Honda discontinues Fit, Civic coupe, Accord manual

LOS ANGELES — Honda remains committed to its core car models in the United States and Canada but can no longer make an economic case for the Fit subcompact, Civic coupe and six-speed manual version of the Accord sedan, all of which are being discontinued after the 2020 model year.

In Canada, the HR-V subcompact crossover and Civic Hatchback have become Honda’s “new gateway models” for the brand, Honda Canada said. The Civic hatchback has grown in popularity in Canada and the United States at the expense of the Fit and the Civic coupe, and production of the hatch will move to America from the U.K. next year.

“We are discontinuing one car, but for us the real story is how committed we are to our core car products,” said Gary Robinson, assistant vice president of product planning. “We’re going to be very much focused on the Civic and the Accord.”

Robinson said important changes are coming for Civic — which helped establish the Honda brand in the U.S. during the early 1970s, and the Accord sedan, a perennial top seller since the 1980s — without offering any details. In Canada, the Civic has been the best-selling car for more than two decades.

The Civic will be redesigned for the 2022 model year, and the Accord is due for a midcycle freshening for 2021. Likewise, the HR-V is coming to the end of its life cycle, with the first generation introduced for 2016.

The Fit first came to Canadian and the United States in 2006, with the third-generation model on sale in 2015. The subcompact hatchback joins a growing list of cars discontinued by automakers in recent years. Toyota is dropping the Yaris subcompact after the 2020 model year. Hyundai’s Accent is eventually being replaced by the new Venue crossover.

Honda introduced a new-generation Fit last year for the European market, where it’s called the Jazz, but did not bring it to North America That turned out to be the writing on the wall for the small car, which was known for its versatile interior, funky exterior styling and relatively fun-to-drive character in the segment.

U.S. sales of the Fit were flat last year at 35,414. In contrast, HR-V demand rose 16 percent to 99,104. Fit sales in Canada fell two per cent to 3,427 units last year while HR-V sales surged 43 per cent to 12,985.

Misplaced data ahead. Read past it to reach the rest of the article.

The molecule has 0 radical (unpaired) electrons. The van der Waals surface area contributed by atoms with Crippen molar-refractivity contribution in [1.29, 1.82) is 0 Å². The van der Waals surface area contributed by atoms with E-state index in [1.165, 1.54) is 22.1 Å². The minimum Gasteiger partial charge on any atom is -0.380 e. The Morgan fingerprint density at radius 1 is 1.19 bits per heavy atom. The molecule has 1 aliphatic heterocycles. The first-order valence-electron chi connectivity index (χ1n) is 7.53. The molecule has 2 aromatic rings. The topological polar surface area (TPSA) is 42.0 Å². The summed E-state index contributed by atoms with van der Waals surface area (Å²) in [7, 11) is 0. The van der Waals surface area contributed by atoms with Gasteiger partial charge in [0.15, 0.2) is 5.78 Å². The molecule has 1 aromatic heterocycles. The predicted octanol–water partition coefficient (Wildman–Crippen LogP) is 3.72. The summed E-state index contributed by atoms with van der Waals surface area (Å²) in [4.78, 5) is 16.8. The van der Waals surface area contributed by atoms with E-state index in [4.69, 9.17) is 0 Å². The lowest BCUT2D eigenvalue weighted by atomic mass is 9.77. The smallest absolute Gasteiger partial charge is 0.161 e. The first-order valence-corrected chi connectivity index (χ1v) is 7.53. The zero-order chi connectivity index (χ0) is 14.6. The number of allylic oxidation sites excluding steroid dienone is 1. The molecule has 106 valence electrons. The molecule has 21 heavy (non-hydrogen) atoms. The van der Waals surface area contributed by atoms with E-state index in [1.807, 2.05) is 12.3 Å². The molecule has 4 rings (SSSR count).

Honda Canada said the HR-V “has experienced substantial organic growth.”

The Civic coupe and the Accord manual were outliers in a market where two-door vehicles and manual transmissions have plummeted in popularity. The coupe accounts for just six per cent of all U.S. Civic sales compared with 16 per cent four years ago, Honda said. The take rate was even less in Canada last, just three per cent. And the Accord with a stick has just a two-per-cent take rate in both countries.

In fact, Honda ended production of the manual Accord in December for the United States and still has enough inventory for the rest of the model year. It ended production for Canada in June 2020. While the Fit lives on in other markets, the Civic coupe is no longer sold outside of North America.

Fit production for North America will end at Honda’s plant in central Mexico, which will expand its output of the HR-V.

While automobile enthusiasts praise automakers who remain committed to car styling and manual transmissions, there simply are not enough buyers to sustain them for most models. The Civic retains its manual transmissions in sedan, hatch, Si sport trim and the track-ready Type R performance variant.

“I get it that there are people who will be disappointed, but I have complete confidence that what we’re going to be able to offer people in the marketplace, they’re not losing anything,” Robinson said.

 

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